Since so many of you always ask, here is a guide on jewelry sizing, for necklaces, bracelets, and rings.
Chains and Necklaces
This photo shows a scale chart for necklace lengths from choker to opera. Most standard necklace lengths fall between 16” and 18” because that’s where the neckline for clothing usually sits on the body. Obviously, we all have different types of necklines, depending on what we are wearing. Consequently, my studio makes most of our pendant chains adjustable between 16” and 18” to give you choices when getting dressed. In many cases, the pendant can be transferred to a longer or shorter chain for added variety.
If you’ve purchased a pendant from me that is fixed to its chain, we can adjust the chain by adding length to the back or inserting an added jump ring.
We love long chain necklaces here. Only one caution… don’t wear them on days when you are bouncing around a lot or getting up and down from a table constantly. In other words, beware of the potential to bang your pendant onto the edge of a table too many times.
It’s crucial to know that when a jeweler sizes your finger, we look for how that size will slide over your knuckle. Too easy and the ring can slide off. Too resistant to sliding means you may end up with a very tight ring which would be hard to get off should you need to. Do your hands swell at different times of the month or in the summer? Do you have arthritic knuckles? Ring sizing is part art and part science. It also depends on the width and contour of the band and the size of any center gemstone. Large stones can flop around the finger. Wide bands need a larger finger size than you might normally wear.
Trying to find someone’s ring size in secret? Take a ring to the jeweler and we can size it for you by sliding it on a mandrel. Then, we calculate the size based on the dimensions of the borrowed ring with how wide or narrow our ring is going to be. Again, science and art.
Real Simple magazine has a very good article about different ways to size your fingers at home.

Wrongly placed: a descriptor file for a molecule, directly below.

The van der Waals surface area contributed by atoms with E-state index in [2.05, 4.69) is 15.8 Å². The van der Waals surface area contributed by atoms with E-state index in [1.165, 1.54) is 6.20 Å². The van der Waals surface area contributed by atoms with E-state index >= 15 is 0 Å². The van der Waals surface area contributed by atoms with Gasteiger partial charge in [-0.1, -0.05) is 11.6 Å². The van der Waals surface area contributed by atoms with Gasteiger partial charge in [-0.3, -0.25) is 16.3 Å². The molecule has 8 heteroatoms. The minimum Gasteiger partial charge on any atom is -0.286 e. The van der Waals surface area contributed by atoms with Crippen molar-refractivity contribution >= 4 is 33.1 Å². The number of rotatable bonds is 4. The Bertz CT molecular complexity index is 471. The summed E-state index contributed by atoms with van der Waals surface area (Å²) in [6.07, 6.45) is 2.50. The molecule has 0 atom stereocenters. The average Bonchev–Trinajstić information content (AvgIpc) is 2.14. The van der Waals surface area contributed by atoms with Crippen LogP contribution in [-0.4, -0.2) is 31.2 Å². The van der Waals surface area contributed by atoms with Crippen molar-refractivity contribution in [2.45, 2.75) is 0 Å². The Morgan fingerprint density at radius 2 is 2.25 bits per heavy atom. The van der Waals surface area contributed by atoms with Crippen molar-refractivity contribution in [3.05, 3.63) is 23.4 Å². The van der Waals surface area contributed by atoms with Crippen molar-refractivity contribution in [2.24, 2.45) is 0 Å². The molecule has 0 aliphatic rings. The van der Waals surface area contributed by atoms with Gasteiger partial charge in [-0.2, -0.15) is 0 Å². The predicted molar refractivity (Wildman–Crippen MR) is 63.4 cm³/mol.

A standard women’s bracelet is between 7” and 8” long. But we all know that wrist size is anything but standard. In addition, the style and width of the bracelet or cuff changes the fit, much like a ring. Obviously, link bracelets are much easier to size down. Cuff bracelets can be adjusted but only if the metal can be reformed.
The information below is taken from Rio Grande, a jewelry supply house. It is comprehensive and very helpful.
How to Find an Accurate Bracelet Size
To determine bracelet size, follow the steps below.
1. Measure the customer's wrist below the wrist bone (where you would normally wear your bracelet) using a bracelet gauge, a flexible measuring tape or a strip of paper.
2. If using a plain strip of paper, mark your strip with a pen where the end of the bracelet needs to be. Then measure the paper strip with a ruler. This is the wrist size.
3. To find the bracelet size, increase the wrist measurement by the increment below, based on how the customer wants the bracelet to fit.
For a snug fit, add 1/4" to 1/2".
For a comfort fit, add 3/4" to 1".
For a loose fit, add 1-1/4".
How to Determine Bangle Bracelet Size
1. Ask your customer to close her fingers together, bringing her thumb and little finger together (as though putting on a bangle).
2. Using a strip of paper or measuring tape, measure around the closed hand at the widest point, pulling the tape snug against the skin. If you are using a plain strip of paper, mark the paper with a pen, then measure the strip with a ruler. This is the circumference of the customer's hand.
3. Find the hand circumference below. Create (or choose) a bangle with a diameter at least 1/4" larger than the diameter shown below.
Converting Circumference to Diameter
7-1/2" is approx. 2-3/8" dia. (small)
8-1/4" is approx. 2-5/8" dia. (medium)
8-5/8" is approx. 2-3/4" dia. (large)